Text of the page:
As we will see, this type of thinking fundamentally questions and destabilizes the status and possibility of concepts and the uncanny has become a concept that signals this questioning. However, the present study also shows that this is but one side of the coin. The consequence of Royle's conception of the uncanny as a strategy and attitude of perpetual defamiliarization, deconstruction or "hauntology" is that the teaching practice he envisions and practices is highly individualistic and creative.2 As a result The Uncanny consists of a horizontal collection of introductions to various subthemes of the uncanny, of different perspectives, of case studies, of essays, and of pieces of creative writings held or glued together by the signifier uncanny.3 The fact that Prawer's apology is not listed in Royle's impressive bibliography cannot be considered as a flaw: Royle's book does not want to offer a systematic history of the uncanny, even if it accumulates a wealth of information, especially about the development of the uncanny in the last decades of the twentieth century. Moreover, it is unlikely that the name Prawer will ring a bell among contemporary scholars working on or interested in the uncanny, even if his extensive work on the uncanny was in many ways ahead of its time. His words remind us that the rise of the concept in different disciplines of the humanities is not a tale of straightforward ascent to conceptual clarity and complexity.

Prawer's apology is part of the genealogy of the uncanny, which is the topic of the present study. In accordance with Michel Foucault's methodological conception of genealogy (1977 and 1979), a conceptual genealogy is not simply a historical account that describes the teleological development from origin to final concept, a history of ideas. Instead, it is a dynamic mapping of the processes of conceptualization—an oscillation between contingent and motivated transitions, based on material traces of conceptual awareness found in various types of discourse. A genealogical perspective also tries to understand why the uncanny's conceptual structure and content are not clear-cut. Thus, although it is by no means blind to the internal ambiguities of the uncanny as a concept, a conceptual genealogy nonetheless aims at a bigger, more distanced picture of the position and function of the concept as it travels between disciplines and decades.

Constructing or mapping a genealogy of the uncanny is not an easy task. One reason for this is that the uncanny is still a young concept compared to other aesthetic concepts, for instance, "the sublime." Although many scholars—such as Prawer, Harold Bloom, Hans-Thies Lehmann, or David Ellison—have argued that the sublime Iand the uncanny are closely related, there is a huge difference between the two from a discursive point of view. Several theoretical treatises on the sublime are known from the eighteenth and nineteenth century and even earlier (e.g., Longinus, Edmund Burke, Immanuel Kant, etc.). By contrast, a theory of the uncanny before the twentieth century can only resort to the occurrence of the word or to descriptions of the phenomenon in literary texts and artistic sourcesn The term was not considered as an aesthetic category and there was no theoretical or philosophical discourse before the twentieth century. As Martin Jay puts it in "The Uncanny Nineties": "by common consent, the theoretical explanation for the current fascination with the concept is`Freud's 1919 essay, 'The Uncanny" (Jay 1998, 157).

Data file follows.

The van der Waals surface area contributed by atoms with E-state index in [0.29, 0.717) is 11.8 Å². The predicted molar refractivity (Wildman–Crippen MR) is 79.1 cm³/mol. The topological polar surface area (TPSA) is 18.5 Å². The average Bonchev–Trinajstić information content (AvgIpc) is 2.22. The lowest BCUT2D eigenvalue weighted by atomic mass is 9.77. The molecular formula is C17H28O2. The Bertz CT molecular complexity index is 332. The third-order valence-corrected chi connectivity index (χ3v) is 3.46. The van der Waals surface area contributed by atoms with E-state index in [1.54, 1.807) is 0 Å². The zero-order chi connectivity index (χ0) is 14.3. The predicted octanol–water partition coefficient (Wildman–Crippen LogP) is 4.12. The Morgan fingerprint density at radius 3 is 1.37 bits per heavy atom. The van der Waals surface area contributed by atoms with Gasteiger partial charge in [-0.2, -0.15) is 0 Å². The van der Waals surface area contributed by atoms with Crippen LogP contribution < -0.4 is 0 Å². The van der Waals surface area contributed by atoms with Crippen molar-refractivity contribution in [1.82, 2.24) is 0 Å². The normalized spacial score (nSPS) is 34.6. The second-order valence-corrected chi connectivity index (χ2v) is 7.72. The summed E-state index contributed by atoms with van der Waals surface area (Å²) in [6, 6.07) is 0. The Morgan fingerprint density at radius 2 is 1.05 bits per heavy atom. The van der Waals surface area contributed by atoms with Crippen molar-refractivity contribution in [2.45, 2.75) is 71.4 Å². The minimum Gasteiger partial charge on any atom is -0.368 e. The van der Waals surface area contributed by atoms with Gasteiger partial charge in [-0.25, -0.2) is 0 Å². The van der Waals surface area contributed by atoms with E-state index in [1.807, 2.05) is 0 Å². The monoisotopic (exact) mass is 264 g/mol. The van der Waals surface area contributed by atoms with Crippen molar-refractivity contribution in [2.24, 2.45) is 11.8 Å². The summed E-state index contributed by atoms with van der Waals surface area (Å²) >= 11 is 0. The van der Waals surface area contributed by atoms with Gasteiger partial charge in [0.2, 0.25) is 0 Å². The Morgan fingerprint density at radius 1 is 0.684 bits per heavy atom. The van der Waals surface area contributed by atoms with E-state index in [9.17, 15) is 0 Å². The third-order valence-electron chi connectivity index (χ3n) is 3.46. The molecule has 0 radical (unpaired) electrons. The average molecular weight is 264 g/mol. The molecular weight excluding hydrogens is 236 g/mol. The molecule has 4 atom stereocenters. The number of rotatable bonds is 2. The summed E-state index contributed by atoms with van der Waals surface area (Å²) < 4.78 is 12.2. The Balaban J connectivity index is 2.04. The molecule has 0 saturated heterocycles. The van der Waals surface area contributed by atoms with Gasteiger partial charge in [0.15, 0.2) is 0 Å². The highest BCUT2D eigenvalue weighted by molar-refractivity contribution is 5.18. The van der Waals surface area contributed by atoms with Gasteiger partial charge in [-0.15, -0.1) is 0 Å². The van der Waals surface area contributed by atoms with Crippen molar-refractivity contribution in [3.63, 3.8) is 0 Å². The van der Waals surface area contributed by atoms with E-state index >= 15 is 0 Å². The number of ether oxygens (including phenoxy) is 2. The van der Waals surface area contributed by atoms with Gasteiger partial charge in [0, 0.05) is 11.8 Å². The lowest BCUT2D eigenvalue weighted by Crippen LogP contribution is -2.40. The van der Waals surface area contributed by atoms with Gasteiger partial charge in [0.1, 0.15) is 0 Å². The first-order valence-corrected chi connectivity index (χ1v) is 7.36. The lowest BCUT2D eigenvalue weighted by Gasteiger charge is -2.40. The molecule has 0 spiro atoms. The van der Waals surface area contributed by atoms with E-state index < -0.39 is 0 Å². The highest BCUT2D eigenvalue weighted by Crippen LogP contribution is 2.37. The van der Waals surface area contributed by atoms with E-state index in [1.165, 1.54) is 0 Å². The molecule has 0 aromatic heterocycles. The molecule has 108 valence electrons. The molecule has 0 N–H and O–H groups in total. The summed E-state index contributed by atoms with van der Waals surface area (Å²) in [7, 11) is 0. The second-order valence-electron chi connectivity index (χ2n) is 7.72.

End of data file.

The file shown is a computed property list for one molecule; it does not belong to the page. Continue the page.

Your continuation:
Indeed, it was Freud who raised the phenomenon and the word "unheimlich" to the status of a concept in the foundational essay "The Uncanny" ("Das Unheimliche") (Freud 1919h). At the end of the twentieth century, this rather short treatise had outgrown "its marginal position in the Freudian canon" (Ellison 2001, 52) and is now regarded as a central text for Freudian aesthetics.' In recent years several scholars have tried to demonstrate that Freud's essay is not the actual origin of the conceptualization by drawing attention to earlier studies by the psychiatrist Ernst Jentsch, the philosopher Friedrich Schelling (both cited by Freud), or the theologian Rudolf Otto, to name a few. Yet, despite this, Freud's essay "The Uncanny" remains the primary focus of attraction in the continuing fascination with the uncanny in culture and theory alike.